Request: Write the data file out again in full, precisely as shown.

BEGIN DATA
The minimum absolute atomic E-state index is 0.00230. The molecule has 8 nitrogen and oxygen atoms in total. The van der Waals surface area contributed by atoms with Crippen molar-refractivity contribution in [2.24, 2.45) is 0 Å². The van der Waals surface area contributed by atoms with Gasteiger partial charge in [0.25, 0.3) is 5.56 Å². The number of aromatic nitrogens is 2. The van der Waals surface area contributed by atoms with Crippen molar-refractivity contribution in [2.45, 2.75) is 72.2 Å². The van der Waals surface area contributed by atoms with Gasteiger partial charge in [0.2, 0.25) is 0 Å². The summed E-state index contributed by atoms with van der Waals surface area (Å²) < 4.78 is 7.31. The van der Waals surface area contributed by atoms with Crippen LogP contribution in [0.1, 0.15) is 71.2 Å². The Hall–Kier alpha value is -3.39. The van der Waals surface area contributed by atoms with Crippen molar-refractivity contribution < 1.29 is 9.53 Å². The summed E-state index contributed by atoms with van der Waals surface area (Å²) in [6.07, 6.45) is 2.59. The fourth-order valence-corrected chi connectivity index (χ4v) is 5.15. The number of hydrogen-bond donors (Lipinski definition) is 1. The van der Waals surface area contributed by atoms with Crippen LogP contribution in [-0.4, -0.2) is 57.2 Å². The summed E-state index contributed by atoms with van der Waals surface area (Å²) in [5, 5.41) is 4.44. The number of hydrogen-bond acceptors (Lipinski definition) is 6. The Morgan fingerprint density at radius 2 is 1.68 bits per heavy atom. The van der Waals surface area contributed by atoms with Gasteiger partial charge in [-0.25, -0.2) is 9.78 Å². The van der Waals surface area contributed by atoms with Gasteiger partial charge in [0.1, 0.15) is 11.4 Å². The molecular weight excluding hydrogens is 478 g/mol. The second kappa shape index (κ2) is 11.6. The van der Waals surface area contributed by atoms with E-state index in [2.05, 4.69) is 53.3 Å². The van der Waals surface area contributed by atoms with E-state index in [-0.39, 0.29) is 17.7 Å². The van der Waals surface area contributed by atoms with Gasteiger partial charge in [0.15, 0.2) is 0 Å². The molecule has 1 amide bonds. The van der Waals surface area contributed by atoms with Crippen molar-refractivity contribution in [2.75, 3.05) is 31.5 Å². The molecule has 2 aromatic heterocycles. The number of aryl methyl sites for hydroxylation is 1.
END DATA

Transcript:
The minimum absolute atomic E-state index is 0.00230. The molecule has 8 nitrogen and oxygen atoms in total. The van der Waals surface area contributed by atoms with Crippen molar-refractivity contribution in [2.24, 2.45) is 0 Å². The van der Waals surface area contributed by atoms with Gasteiger partial charge in [0.25, 0.3) is 5.56 Å². The number of aromatic nitrogens is 2. The van der Waals surface area contributed by atoms with Crippen molar-refractivity contribution in [2.45, 2.75) is 72.2 Å². The van der Waals surface area contributed by atoms with Gasteiger partial charge in [0.2, 0.25) is 0 Å². The summed E-state index contributed by atoms with van der Waals surface area (Å²) < 4.78 is 7.31. The van der Waals surface area contributed by atoms with Crippen LogP contribution in [0.1, 0.15) is 71.2 Å². The Hall–Kier alpha value is -3.39. The van der Waals surface area contributed by atoms with Crippen molar-refractivity contribution < 1.29 is 9.53 Å². The summed E-state index contributed by atoms with van der Waals surface area (Å²) in [6.07, 6.45) is 2.59. The fourth-order valence-corrected chi connectivity index (χ4v) is 5.15. The number of hydrogen-bond donors (Lipinski definition) is 1. The van der Waals surface area contributed by atoms with Crippen LogP contribution in [-0.4, -0.2) is 57.2 Å². The summed E-state index contributed by atoms with van der Waals surface area (Å²) in [5, 5.41) is 4.44. The number of hydrogen-bond acceptors (Lipinski definition) is 6. The Morgan fingerprint density at radius 2 is 1.68 bits per heavy atom. The van der Waals surface area contributed by atoms with Gasteiger partial charge in [-0.25, -0.2) is 9.78 Å². The van der Waals surface area contributed by atoms with Gasteiger partial charge in [0.1, 0.15) is 11.4 Å². The molecular weight excluding hydrogens is 478 g/mol. The second kappa shape index (κ2) is 11.6. The van der Waals surface area contributed by atoms with E-state index in [2.05, 4.69) is 53.3 Å². The van der Waals surface area contributed by atoms with E-state index in [-0.39, 0.29) is 17.7 Å². The van der Waals surface area contributed by atoms with Gasteiger partial charge in [0.15, 0.2) is 0 Å². The molecule has 1 amide bonds. The van der Waals surface area contributed by atoms with Crippen molar-refractivity contribution in [2.75, 3.05) is 31.5 Å². The molecule has 2 aromatic heterocycles. The number of aryl methyl sites for hydroxylation is 1.